With the arrival of spring flowers and new blades of green grass, many people decide to cleanse their bodies. They eat healthy foods, fast or take herbs that help to clean out toxins deposited from the environment and the body’s daily functions.
On May 11th, Live Well Lakewood celebrated the completion of its third annual Wellness Challenge. In weekly sessions, participants assembled at the Woman’s Pavilion for words of wisdom from a variety of speakers, then walked at their own pace distances beginning with a half-mile and building to four miles by the eighth week. The Live Well Lakewood team also swelled the numbers for the Lakewood Hospital Foundation’s Ambulance Chase—contributing 48 walkers/runners to their roster.
I have traveled a (long, winding) road to wellness without a map. Each stop along the way (even if it seemed a dead-end) provided new insights. In grade school, I made rash decisions without careful research. I listened intently to the "experts" during the low-fat craze and changed my diet accordingly. I cut out one food group after another (dairy, meat, carbs, etc.) until I had developed a full-blown eating disorder. It was a long detour, but I learned a great deal from the experience (as dangerous and destructive as it was) and shared that wisdom with many high school students as a guest speaker in Lakewood High School's sports nutrition classes.
Oxidation and free radical damage are natural occurrences as our bodies are subjected to toxins and stressors from everything we encounter. From the air we breathe and exposure to the sun to the man made chemicals we find in our clothes, cars and food, to the energy created by our thoughts and the influence of the people we interact with every day. When oxidation occurs, and it always will as such toxins and stressors are hardly avoidable, our bodies respond in the best way they know how: they reach for protective resources from within our bodies to combat the damage and maintain our health. If these resources are unavailable inflammation will occur. Why is this significant? Among other illnesses such as asthma, arthritis, diabetes and Alzheimer’s disease, inflammation has been directly linked to heart disease and increases the risk of heart attack.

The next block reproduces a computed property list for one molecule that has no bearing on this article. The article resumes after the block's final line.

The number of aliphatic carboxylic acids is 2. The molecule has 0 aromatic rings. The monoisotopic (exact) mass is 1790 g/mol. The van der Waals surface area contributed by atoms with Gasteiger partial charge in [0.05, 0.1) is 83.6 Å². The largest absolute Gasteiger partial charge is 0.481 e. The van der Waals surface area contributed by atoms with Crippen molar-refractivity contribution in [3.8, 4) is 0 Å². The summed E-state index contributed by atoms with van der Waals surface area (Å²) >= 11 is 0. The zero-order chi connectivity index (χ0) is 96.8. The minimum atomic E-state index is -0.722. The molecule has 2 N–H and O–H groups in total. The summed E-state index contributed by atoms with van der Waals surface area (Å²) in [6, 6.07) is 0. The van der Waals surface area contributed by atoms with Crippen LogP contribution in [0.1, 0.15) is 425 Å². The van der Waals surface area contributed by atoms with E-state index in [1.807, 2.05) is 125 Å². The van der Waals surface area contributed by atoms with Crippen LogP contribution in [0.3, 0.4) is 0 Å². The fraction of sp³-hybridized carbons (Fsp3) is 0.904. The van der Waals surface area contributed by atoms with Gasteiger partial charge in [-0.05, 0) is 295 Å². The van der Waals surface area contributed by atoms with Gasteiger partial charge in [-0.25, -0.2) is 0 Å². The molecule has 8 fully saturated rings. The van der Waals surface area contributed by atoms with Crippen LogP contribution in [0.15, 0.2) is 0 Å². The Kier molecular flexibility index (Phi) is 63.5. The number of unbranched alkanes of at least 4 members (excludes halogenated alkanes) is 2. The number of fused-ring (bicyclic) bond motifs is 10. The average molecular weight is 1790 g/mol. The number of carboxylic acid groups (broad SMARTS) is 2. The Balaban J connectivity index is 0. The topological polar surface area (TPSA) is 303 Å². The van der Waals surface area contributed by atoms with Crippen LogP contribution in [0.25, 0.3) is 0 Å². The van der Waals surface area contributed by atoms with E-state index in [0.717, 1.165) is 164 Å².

The benefits of exercise are well-documented. I recognize its tremendous effect on not only my physical health but also my emotional outlook. Honestly, some form of exercise has been a part of my life for as long as I can remember.
That time is upon us again when the flowers are blooming, the bees are buzzing, and people are sneezing. Allergies are becoming more prevalent in our world due to environmental factors, many of which can be reduced or avoided. Here is a list to consider reducing your allergy exposure and boosting your allergy fighting strength.
Keep the windows shut-it is so tempting to open up the house after a long winter. While it is glorious to feel the breeze blow in during the spring it also brings all those allergens right into our houses. Avoid the temptation and keep the house locked up.
I recently heard a woman proclaim that while she had enjoyed her green juice all summer long, now that the weather had cooled she found herself craving a warm morning drink, and so she had gone back to coffee after a 6 month hiatus. While coffee can be delicious and has recently been found to have some promising qualities, it is also quite acidic which can bother a sensitive stomach and contribute to inflammatory responses within the body. In the spirit of the season here are a few healthy options to keep you warm on those crisp fall mornings.
Yerba Mate is a beverage made from a plant native to several South American countries. It has more caffeine than green tea, but not nearly as much as coffee. It is significantly less acidic than coffee, which is key to keeping you healthy. It is loaded with antioxidants and polyphenols along with vitamins A, C, E, B1, B2, Niacin (B3), B5, B Complex, numerous minerals, amino acids and fatty acids.
White bean dip
Yields 3 cups. Per 1 tbsp. serving: 36 calories, 3 g carbohydrate, 1 g protein, 2 g fat
3 cups (cooked) or 2 cans beans (soybeans, Great Northern, garbanzos, black eyed peas, or a
mixture of light colored beans)
¼ cup tahini
¼ cup lemon juice
1 tsp. lemon zest, optional
¼ cup extra virgin olive oil
4 cloves of garlic
2 to 3 tsp. whole cumin, roasted and ground
1 tsp. cinnamon
2 tsp. paprika
2 to 4 tbsp. tamari
Salt to taste
I have been practicing yoga for eight years and have taught for six. Yoga is a large part of my life and in a larger way defines my life course. When people ask me about yoga, I lend a passionate and encouraging ear, for it has so transformed my life that I want to help others discover, and benefit from, yoga’s transformative powers, too.